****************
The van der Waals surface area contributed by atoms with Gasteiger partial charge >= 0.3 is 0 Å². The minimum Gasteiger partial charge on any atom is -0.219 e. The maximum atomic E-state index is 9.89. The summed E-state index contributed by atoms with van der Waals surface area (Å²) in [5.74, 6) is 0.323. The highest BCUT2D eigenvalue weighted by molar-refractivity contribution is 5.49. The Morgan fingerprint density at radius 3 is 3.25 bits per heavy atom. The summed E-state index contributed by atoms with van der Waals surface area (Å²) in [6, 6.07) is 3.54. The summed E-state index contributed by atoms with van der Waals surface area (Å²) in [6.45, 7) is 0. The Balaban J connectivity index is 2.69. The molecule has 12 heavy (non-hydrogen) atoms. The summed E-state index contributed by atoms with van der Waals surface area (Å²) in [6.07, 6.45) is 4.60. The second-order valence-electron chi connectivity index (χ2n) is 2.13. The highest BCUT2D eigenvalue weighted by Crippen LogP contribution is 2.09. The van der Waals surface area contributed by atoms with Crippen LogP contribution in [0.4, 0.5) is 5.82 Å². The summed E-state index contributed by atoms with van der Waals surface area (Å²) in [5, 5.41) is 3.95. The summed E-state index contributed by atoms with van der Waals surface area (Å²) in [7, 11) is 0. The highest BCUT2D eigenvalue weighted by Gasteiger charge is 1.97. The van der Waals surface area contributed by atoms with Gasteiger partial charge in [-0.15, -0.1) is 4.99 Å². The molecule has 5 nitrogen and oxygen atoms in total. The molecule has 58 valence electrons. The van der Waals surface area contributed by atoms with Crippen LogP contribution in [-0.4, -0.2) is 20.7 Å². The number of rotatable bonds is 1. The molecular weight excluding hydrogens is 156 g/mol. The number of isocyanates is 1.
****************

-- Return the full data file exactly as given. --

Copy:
The van der Waals surface area contributed by atoms with Gasteiger partial charge >= 0.3 is 0 Å². The minimum Gasteiger partial charge on any atom is -0.219 e. The maximum atomic E-state index is 9.89. The summed E-state index contributed by atoms with van der Waals surface area (Å²) in [5.74, 6) is 0.323. The highest BCUT2D eigenvalue weighted by molar-refractivity contribution is 5.49. The Morgan fingerprint density at radius 3 is 3.25 bits per heavy atom. The summed E-state index contributed by atoms with van der Waals surface area (Å²) in [6, 6.07) is 3.54. The summed E-state index contributed by atoms with van der Waals surface area (Å²) in [6.45, 7) is 0. The Balaban J connectivity index is 2.69. The molecule has 12 heavy (non-hydrogen) atoms. The summed E-state index contributed by atoms with van der Waals surface area (Å²) in [6.07, 6.45) is 4.60. The second-order valence-electron chi connectivity index (χ2n) is 2.13. The highest BCUT2D eigenvalue weighted by Crippen LogP contribution is 2.09. The van der Waals surface area contributed by atoms with Crippen LogP contribution in [0.4, 0.5) is 5.82 Å². The summed E-state index contributed by atoms with van der Waals surface area (Å²) in [5, 5.41) is 3.95. The summed E-state index contributed by atoms with van der Waals surface area (Å²) in [7, 11) is 0. The highest BCUT2D eigenvalue weighted by Gasteiger charge is 1.97. The van der Waals surface area contributed by atoms with Gasteiger partial charge in [-0.15, -0.1) is 4.99 Å². The molecule has 5 nitrogen and oxygen atoms in total. The molecule has 58 valence electrons. The van der Waals surface area contributed by atoms with Crippen LogP contribution in [-0.4, -0.2) is 20.7 Å². The number of rotatable bonds is 1. The molecular weight excluding hydrogens is 156 g/mol. The number of isocyanates is 1.